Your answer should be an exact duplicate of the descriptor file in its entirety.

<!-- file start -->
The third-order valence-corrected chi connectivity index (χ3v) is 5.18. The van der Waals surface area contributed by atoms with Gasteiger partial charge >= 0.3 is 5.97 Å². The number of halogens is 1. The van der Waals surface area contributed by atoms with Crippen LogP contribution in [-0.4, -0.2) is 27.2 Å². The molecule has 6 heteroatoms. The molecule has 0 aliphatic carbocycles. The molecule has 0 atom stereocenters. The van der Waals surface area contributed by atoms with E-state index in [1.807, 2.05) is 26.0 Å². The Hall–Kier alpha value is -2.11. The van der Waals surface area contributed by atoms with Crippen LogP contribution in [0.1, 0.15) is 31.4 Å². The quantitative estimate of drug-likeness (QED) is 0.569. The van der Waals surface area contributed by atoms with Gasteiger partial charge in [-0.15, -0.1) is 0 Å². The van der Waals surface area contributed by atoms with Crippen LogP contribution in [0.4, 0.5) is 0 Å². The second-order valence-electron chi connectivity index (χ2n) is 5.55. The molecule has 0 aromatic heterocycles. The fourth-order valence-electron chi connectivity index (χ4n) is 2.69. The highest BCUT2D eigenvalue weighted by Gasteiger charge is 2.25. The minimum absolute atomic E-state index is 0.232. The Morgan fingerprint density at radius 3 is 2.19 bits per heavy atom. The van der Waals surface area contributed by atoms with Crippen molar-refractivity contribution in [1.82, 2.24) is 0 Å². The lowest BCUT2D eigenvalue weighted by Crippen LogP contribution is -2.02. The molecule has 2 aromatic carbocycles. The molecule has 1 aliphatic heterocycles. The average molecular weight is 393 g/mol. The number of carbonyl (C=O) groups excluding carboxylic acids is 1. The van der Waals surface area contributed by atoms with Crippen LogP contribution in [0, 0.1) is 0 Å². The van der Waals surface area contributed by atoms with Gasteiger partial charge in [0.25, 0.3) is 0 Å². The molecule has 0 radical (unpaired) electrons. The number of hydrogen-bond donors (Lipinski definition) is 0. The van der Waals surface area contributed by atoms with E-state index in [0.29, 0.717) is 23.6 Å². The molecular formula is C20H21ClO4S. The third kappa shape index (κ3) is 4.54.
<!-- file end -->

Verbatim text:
The third-order valence-corrected chi connectivity index (χ3v) is 5.18. The van der Waals surface area contributed by atoms with Gasteiger partial charge >= 0.3 is 5.97 Å². The number of halogens is 1. The van der Waals surface area contributed by atoms with Crippen LogP contribution in [-0.4, -0.2) is 27.2 Å². The molecule has 6 heteroatoms. The molecule has 0 aliphatic carbocycles. The molecule has 0 atom stereocenters. The van der Waals surface area contributed by atoms with E-state index in [1.807, 2.05) is 26.0 Å². The Hall–Kier alpha value is -2.11. The van der Waals surface area contributed by atoms with Crippen LogP contribution in [0.1, 0.15) is 31.4 Å². The quantitative estimate of drug-likeness (QED) is 0.569. The van der Waals surface area contributed by atoms with Gasteiger partial charge in [-0.15, -0.1) is 0 Å². The van der Waals surface area contributed by atoms with Crippen LogP contribution in [0.4, 0.5) is 0 Å². The second-order valence-electron chi connectivity index (χ2n) is 5.55. The molecule has 0 aromatic heterocycles. The fourth-order valence-electron chi connectivity index (χ4n) is 2.69. The highest BCUT2D eigenvalue weighted by Gasteiger charge is 2.25. The minimum absolute atomic E-state index is 0.232. The Morgan fingerprint density at radius 3 is 2.19 bits per heavy atom. The van der Waals surface area contributed by atoms with Crippen molar-refractivity contribution in [1.82, 2.24) is 0 Å². The lowest BCUT2D eigenvalue weighted by Crippen LogP contribution is -2.02. The molecule has 2 aromatic carbocycles. The molecule has 1 aliphatic heterocycles. The average molecular weight is 393 g/mol. The number of carbonyl (C=O) groups excluding carboxylic acids is 1. The van der Waals surface area contributed by atoms with Crippen LogP contribution in [0, 0.1) is 0 Å². The van der Waals surface area contributed by atoms with Gasteiger partial charge in [0.25, 0.3) is 0 Å². The molecule has 0 radical (unpaired) electrons. The number of hydrogen-bond donors (Lipinski definition) is 0. The van der Waals surface area contributed by atoms with E-state index in [0.29, 0.717) is 23.6 Å². The molecular formula is C20H21ClO4S. The third kappa shape index (κ3) is 4.54.